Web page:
Beliar tradition, he distinguishes Beliar from the
lawless one: Beliar is a synonym of Satan (II Cor. 6:15),
while Satan and the lawless one are differentiated (II
- Naturalistic elements are introduced.
Academics sometimes attempt to trace the gospel
to local conditions. In II Thessalonians. 2:1-4 , "His (Paul's) model may have been
the blasphemous emperor Gaius (A.D. 37-41)."
But Paul's listeners knew that he did not refer to Rome (see discussion of 2 Thess. 2 here)
- And thus we have the evolution of the full blown
idea of a single person called
"Antichrist" - an idea that does not appear in
the Bible, yet is believed by a perhaps majority of
Days" and the New Testament
The Bible is quite plain about the last days of the world.
After New Testament times there was to be a great apostasy
(see 7 proofs of the apostasy). The
worst part was to last 1260 years, and
finally the church would triumph in the last days. Yet some
people try to say that the last days started 2000 years ago.
Why? Because if that was the last era of the world, there
could not be another one (see NIV footnote to 1 John 2:18).
By twisting just that one concept, they have an excuse to
reject the apostasy and all further prophets.
Why the "last days" of the
world did not begin in New Testament times
The idea that the last days of the world started in New
Testament times is plainly absurd, for a number of reasons:
- First, according to the Bible, the New Testament was
written around 4000 years after Adam (we won't examine
that right now), and the world has gone on for almost another 2000 years
already. So by no stretch of the imagination does the New
Testament count as the very last days of scriptural
history - more like the middle. Unless of course you
believe that God has given no new revelations to man
since then, in which case that was the end for you.
- Second, the various "last days of the world"
prophecies were not fulfilled in New Testament times (the
sun darkened, moon turned to blood, etc.). As for the the
final triumph of God's people, the catholic church in the
middle ages tried to claim that it fulfilled those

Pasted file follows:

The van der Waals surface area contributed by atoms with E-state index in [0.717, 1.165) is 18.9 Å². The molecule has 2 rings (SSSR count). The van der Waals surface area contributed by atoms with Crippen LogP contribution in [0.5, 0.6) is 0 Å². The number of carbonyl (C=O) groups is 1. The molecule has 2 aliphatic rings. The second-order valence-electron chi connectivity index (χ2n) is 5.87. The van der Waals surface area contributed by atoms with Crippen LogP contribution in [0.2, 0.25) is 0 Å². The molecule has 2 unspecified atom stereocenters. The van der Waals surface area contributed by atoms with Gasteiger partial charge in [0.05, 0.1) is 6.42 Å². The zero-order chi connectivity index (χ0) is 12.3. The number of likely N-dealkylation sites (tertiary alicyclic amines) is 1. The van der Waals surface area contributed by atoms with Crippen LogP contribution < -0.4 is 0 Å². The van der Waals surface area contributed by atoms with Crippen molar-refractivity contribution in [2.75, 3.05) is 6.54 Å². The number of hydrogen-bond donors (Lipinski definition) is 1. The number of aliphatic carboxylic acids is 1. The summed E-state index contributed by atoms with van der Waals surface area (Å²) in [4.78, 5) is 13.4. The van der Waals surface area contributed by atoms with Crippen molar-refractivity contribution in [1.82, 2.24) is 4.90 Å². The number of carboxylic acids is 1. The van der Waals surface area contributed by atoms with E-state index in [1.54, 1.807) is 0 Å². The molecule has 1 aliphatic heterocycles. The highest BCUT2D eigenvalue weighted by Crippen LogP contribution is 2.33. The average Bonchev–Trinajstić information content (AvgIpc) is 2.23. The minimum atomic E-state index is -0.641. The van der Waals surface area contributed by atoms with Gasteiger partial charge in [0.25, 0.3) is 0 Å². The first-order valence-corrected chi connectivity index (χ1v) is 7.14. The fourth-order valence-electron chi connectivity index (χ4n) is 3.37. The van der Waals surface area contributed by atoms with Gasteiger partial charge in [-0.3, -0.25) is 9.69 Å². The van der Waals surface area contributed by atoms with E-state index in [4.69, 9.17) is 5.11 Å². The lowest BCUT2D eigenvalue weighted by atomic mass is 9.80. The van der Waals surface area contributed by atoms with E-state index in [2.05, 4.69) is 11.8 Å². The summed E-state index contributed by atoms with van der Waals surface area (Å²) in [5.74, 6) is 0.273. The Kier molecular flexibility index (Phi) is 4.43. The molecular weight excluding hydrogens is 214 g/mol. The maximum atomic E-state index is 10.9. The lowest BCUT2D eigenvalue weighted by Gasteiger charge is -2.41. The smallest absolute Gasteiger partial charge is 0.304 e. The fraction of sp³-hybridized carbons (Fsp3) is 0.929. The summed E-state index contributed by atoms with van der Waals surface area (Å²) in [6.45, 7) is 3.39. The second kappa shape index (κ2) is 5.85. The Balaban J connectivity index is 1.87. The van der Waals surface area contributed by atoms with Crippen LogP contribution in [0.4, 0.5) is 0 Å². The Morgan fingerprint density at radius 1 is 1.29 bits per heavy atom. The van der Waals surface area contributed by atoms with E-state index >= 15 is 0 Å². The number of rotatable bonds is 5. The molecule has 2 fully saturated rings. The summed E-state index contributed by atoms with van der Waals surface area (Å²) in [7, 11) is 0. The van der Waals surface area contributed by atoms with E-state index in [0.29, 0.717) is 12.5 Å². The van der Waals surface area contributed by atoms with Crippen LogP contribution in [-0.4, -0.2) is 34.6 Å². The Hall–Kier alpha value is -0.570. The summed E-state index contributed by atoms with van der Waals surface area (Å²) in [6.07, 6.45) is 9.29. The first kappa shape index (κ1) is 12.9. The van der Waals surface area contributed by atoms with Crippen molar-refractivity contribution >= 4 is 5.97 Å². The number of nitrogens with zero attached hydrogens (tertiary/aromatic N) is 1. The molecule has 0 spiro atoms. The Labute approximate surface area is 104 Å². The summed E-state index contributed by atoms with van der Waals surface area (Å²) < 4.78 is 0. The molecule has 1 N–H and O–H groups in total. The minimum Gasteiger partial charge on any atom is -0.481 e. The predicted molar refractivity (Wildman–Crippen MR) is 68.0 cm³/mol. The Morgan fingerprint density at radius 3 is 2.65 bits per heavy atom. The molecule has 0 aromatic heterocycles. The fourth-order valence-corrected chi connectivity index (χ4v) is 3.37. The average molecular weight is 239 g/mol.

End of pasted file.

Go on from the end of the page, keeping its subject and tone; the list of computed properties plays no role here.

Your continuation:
prophecies. I will leave the reader to judge whether the
Dark Ages constituted the final millennial reign of
Christ - or exactly the opposite.
- Third, both the Old and the New Testament make clear that
a complete apostasy would occur before the triumph of the
saints and the last days of the world (see below).
||Scriptures that the
traditional churches use
It may be helpful to look at the verses that are always
cited whenever someone wants to claim that the last days of
the world began thousands of years ago:
Acts 2:17 mentions the last days
The context of a prophecy is always important. Here Peter
is speaking at the day of Pentecost, when people received the
spirit and prophesied. Others accused these people of being
drunk. So the issue here is not whether or not this was the
last days, but whether or not it was appropriate to see
visions and prophesy. So Peter responded by quoting a
scripture that said God's servants would do the same thing -
therefore the actions cannot be evil. Peter made clear that
the prophecy referred to a future date by also quoting
the next few verses, regarding the sun being darkened and the
moon turning to blood.
Hebrews 1:2 and 1 Peter 1:20 and
someone's last (i.e. recent) days
Here we have another example of looking for hidden
meanings when there are none. The Bible is simple! Why must
we make it more complicated? Some people seem to think that
"last days" is always a code word for "last
days out of the entire life span of the world". But why?
"Last" is just an ordinary word, and "last
days" is an ordinary term. Why must we make the Bible
What gives the word "last" its meaning is the
context. For example, my last few days were spent at work.
But they are not my last days before I die (I hope)! My last
meal was two hours ago, but that does not mean it was the
last meal of my whole life! So the context reveals the
meaning of "last". In the scriptures cited, both
writers are looking backwards over their history, so
"the last days" simply means "the most recent
1 John 2:18 and the last hour
John warns that antichrists are coming, and that is how
they know it is "the last hour". I will use NIV
translation and notes here, since it is the NIV that boldly
claims that this verse refers to the last hour of the world.
Why the world? Is John talking about the world? No, John is
talking about antichrists. When we look a little more at the
context, the meaning becomes tragically clear.
John was writing in the last years before the end of the
first century and the loss of the last apostle. For how the
church coped (or rather, did not cope) in the second century,
without leadership, see seven proofs of
the Great Apostasy.
||The tragic final books
of the New Testament
John was the last surviving apostle. His epistles were
written very late in his life, according to the NIV. (Many
commentaries date them after the book of Revelation.)